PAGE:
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de Marneffe, D. (1997). Bodies and Words: A Study of Young Children's Genital and Gender Knowledge. Gender and Psychoanalysis, 2(1):3-33.

(1997). Gender and Psychoanalysis, 2(1):3-33

Bodies and Words: A Study of Young Children's Genital and Gender Knowledge Related Papers

Daphne de Marneffe, Ph.D.

This study was undertaken to investigate several issues relevant to a psychoanalytic understanding of gender identity development. Forty-six children between the ages of 15 and 36 months were presented with a pair of dolls that differed in terms of genitals but were identical in every other respect. The children were asked which doll had genitals like themselves; which doll was a girl and which was a boy; and whether they preferred the boy or the girl doll. Parents were also asked what names for genitals they had provided for their children.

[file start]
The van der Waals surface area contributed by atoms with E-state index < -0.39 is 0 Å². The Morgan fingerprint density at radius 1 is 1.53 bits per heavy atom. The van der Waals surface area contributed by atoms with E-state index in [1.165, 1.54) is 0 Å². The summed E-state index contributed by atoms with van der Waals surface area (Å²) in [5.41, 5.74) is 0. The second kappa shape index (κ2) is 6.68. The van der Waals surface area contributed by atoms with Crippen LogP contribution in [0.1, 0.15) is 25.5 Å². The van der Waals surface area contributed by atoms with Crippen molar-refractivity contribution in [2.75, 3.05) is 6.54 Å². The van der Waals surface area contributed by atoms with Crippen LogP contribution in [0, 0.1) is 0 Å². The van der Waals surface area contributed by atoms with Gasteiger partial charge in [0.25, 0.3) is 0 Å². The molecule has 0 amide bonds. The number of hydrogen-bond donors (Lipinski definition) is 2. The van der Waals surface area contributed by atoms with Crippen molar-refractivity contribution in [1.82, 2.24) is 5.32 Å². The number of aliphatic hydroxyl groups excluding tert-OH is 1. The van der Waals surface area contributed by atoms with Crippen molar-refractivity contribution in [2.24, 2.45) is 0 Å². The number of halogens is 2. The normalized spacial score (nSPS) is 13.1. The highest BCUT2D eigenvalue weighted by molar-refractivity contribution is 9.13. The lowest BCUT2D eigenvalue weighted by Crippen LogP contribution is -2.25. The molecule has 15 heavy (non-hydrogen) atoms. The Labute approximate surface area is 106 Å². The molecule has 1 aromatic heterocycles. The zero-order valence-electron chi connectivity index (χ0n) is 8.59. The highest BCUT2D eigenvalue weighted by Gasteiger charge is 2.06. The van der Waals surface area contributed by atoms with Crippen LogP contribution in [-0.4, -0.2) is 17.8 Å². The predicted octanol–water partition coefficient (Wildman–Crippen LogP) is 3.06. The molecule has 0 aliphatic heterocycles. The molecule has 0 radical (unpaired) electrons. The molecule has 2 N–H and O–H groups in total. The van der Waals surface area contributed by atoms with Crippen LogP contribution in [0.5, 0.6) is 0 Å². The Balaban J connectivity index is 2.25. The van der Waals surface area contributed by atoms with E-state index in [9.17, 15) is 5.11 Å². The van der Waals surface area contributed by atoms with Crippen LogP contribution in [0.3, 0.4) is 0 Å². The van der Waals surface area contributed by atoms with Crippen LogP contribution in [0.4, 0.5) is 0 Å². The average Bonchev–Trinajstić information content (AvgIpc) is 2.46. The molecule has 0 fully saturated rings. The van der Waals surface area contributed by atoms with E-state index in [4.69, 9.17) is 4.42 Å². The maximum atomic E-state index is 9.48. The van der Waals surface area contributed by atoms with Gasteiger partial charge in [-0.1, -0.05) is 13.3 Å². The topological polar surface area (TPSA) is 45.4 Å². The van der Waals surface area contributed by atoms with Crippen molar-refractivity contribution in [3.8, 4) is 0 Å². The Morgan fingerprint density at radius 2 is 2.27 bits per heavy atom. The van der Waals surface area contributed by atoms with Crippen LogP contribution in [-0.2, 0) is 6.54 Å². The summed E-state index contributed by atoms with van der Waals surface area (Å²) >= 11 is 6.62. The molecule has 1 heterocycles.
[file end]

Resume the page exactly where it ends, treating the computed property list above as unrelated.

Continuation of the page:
Case vignettes and numerical findings are presented. Children over 24 months tended to communicate a clear recognition of their genitals, but their ideas about how genitals relate to gender tended to be confused and changeable. In addition, children able to identify the doll like themselves had a strong tendency to choose that doll as their favorite. Boys in the sample had more often been provided with names for their genitals than had girls. Girls tended to have been given words for both sexes' genitals, whereas boys had more often been taught words only for male genitals. Results are discussed in terms of their implications for psychoanalytic theory and research on gender development.

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